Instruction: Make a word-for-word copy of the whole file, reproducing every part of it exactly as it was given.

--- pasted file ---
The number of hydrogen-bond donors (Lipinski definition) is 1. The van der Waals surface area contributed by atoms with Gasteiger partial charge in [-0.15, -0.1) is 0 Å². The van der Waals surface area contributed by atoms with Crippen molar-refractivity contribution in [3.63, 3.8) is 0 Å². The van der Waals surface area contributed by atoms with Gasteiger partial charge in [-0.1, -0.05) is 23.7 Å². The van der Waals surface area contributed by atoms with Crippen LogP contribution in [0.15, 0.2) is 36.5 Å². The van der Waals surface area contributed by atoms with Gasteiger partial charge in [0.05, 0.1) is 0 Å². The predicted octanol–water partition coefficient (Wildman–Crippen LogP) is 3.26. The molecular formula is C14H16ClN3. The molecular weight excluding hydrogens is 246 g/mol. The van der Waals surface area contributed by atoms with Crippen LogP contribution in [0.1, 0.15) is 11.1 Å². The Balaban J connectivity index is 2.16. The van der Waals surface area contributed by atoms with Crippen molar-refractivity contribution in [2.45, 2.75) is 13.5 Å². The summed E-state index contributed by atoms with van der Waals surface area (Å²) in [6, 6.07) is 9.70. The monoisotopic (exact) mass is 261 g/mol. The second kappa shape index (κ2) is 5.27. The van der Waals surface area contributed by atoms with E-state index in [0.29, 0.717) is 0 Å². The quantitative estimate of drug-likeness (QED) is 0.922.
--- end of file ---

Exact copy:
The number of hydrogen-bond donors (Lipinski definition) is 1. The van der Waals surface area contributed by atoms with Gasteiger partial charge in [-0.15, -0.1) is 0 Å². The van der Waals surface area contributed by atoms with Crippen molar-refractivity contribution in [3.63, 3.8) is 0 Å². The van der Waals surface area contributed by atoms with Gasteiger partial charge in [-0.1, -0.05) is 23.7 Å². The van der Waals surface area contributed by atoms with Crippen LogP contribution in [0.15, 0.2) is 36.5 Å². The van der Waals surface area contributed by atoms with Gasteiger partial charge in [0.05, 0.1) is 0 Å². The predicted octanol–water partition coefficient (Wildman–Crippen LogP) is 3.26. The molecular formula is C14H16ClN3. The molecular weight excluding hydrogens is 246 g/mol. The van der Waals surface area contributed by atoms with Crippen LogP contribution in [0.1, 0.15) is 11.1 Å². The Balaban J connectivity index is 2.16. The van der Waals surface area contributed by atoms with Crippen molar-refractivity contribution in [2.45, 2.75) is 13.5 Å². The summed E-state index contributed by atoms with van der Waals surface area (Å²) in [6, 6.07) is 9.70. The monoisotopic (exact) mass is 261 g/mol. The second kappa shape index (κ2) is 5.27. The van der Waals surface area contributed by atoms with E-state index in [0.29, 0.717) is 0 Å². The quantitative estimate of drug-likeness (QED) is 0.922.